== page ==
The ability to communicate in real-time using instant messaging (IM) is increasing workers’ productivity and that in turn is driving IM adoption in the enterprise, according to a new study by the Radicati Group.
Although corporate IM accounts are expected to reach 60 million in 2003, IM still hasn’t reached its full potential in terms of neither usage nor functionality in the enterprise space, says Genelle Hung, market analyst at the Radicati Group. Corporate IM accounts are expected to increase to 349 million in 2007.
Over the next 12 to 18 months users can expect to see the integration of IM with other enterprise applications such as customer relationship management (CRM) and enterprise resource planning (ERP), officials from several IM vendors said during a panel discussion moderated Thursday by Radicati. The study results were also discussed during the conference call.
America Online (AOL), Microsoft, Sun Microsystems, Bantu, Comverse, and WiredRed Software all participated in the call.
"Through the management server we’re going to let people tap into the (IM) service at an application program interface (API) level and leverage presence, leverage messaging, and do all that stuff that leverages encryption," said Brian Curry, senior director of strategy development, Strategic Business Solutions Team at AOL.
He explained this would be for users to plug (IM) in for the "purposes of file transfer and for messaging value-add as well as for the creation of automated agents and adding front-ends to (users’) back office applications."
Users can also expect to see enhancements to security features, and identity management.
"As IM becomes more prevalent in multiple applications, it’s going to become more difficult for people to filter IM messages they get," said Patrick Dorsey, Group Manager for Sun ONE Communications and Collaboration Software at Sun.
"What we see going forward is a greater need for identity management software as well as the underlying profile or description," he said, explaining that these functions would be along the lines of allowing users to determine who can contact them, when and for what purposes.
Vendors of corporate IM products can expect to see their revenues almost triple by 2007, from US$116 million to $344 million in 2007, according to Radicati’s report. That is the first type of vendor in the corporate IM market as defined by Radicati: the corporate IM vendors, who provide IM technology to clients deploying corporate IM, according to Hung.
The second group is the enterprise development tool vendors who look to use IM to develop value-added applications that allow users to communicate with other applications or having applications drive IM. Radicati expects revenues for these vendors to increase from $2.6 million in 2003 to $7.5 million in 2007.
Third are the IM management vendors who provide technology to manage, log and archive enterprise IM traffic. Radicati says there is a great market opportunity for these vendors because of lack of interoperability between different IM clients. The research firm predicts that revenue for IM management vendors such as FaceTime Communications Inc. and IMLogic Inc will increase from US$6.8 million in 2002 to US$25.7 million in 2007.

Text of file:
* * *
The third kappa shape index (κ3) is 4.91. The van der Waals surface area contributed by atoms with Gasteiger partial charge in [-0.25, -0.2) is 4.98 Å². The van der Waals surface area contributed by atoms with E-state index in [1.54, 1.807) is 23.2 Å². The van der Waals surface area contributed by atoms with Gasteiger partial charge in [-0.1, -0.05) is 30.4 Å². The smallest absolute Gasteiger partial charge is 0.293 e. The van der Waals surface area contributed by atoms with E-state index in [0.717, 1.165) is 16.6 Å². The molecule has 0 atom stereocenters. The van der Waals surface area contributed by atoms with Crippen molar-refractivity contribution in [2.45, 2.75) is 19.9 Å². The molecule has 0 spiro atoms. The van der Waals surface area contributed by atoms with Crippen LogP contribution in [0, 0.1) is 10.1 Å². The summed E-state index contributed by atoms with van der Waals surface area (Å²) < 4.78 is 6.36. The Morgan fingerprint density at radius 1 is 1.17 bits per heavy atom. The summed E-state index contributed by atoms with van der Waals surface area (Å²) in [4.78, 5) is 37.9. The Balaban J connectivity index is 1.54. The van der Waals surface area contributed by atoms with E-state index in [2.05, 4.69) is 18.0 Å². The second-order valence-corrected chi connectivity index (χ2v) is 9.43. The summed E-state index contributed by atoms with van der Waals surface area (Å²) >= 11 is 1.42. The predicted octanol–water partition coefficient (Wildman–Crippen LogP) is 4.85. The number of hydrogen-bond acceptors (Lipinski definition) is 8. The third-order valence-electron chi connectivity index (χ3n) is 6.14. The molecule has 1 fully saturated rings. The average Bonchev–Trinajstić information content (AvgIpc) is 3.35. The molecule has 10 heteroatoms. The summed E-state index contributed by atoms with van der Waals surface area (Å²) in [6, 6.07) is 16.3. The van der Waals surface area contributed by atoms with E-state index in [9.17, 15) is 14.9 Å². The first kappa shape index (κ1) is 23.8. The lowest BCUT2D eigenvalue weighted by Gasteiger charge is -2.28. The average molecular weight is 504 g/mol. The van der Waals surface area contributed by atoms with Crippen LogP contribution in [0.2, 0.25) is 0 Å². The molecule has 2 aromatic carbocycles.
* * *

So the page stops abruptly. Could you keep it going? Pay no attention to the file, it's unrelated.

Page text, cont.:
However it looks like vendors are interested in eventually settling on a standard, and it looks the most likely candidates are Session Initiation Protocol (SIP), and Session Initiation for Instant Messaging and Presence Leveraging Extensions (SIMPLE), followed by Extensible Messaging and Presence Protocol (XMPP).
This was the consensus from the Sun, AOL, Comverse, WiredRed and Microsoft officials participating in the call. The lone dissenter was the Bantu official, who said interoperability wasn’t a huge concern of its clients.
Radicati’s report on enterprise IM market shows that North America leads the way with corporate IM implementation. Sixty-seven percent of the companies currently using enterprise IM worldwide are in North America. This is because most IM vendors tend to be based in North America and are targeting domestic markets before foreign markets, Hung said.
However, North America's percentage of the worldwide IM implementations will drop to 50 percent by 2007 as Europe's usage rises. Hung forecasts that the number of European-based corporate IM vendors will increase in the coming years. In 2003 IM deployment in the enterprise in Western Europe sits at 20 percent but will increase to 32 percent of worldwide IM deployment 2007.
There will be little change in the deployment in Asia-Pacific, which is at 12 percent in 2003 and will increase to 14 percent in 2007. The rest of the world comprises only one percent of enterprise IM implementations in 2003 and will increase to only two percent in 2007.
Radicati is an independent market research firm based in Palo Alto, California that researches topics such as messaging and collaboration, identity management, security, wireless technology and unified messaging.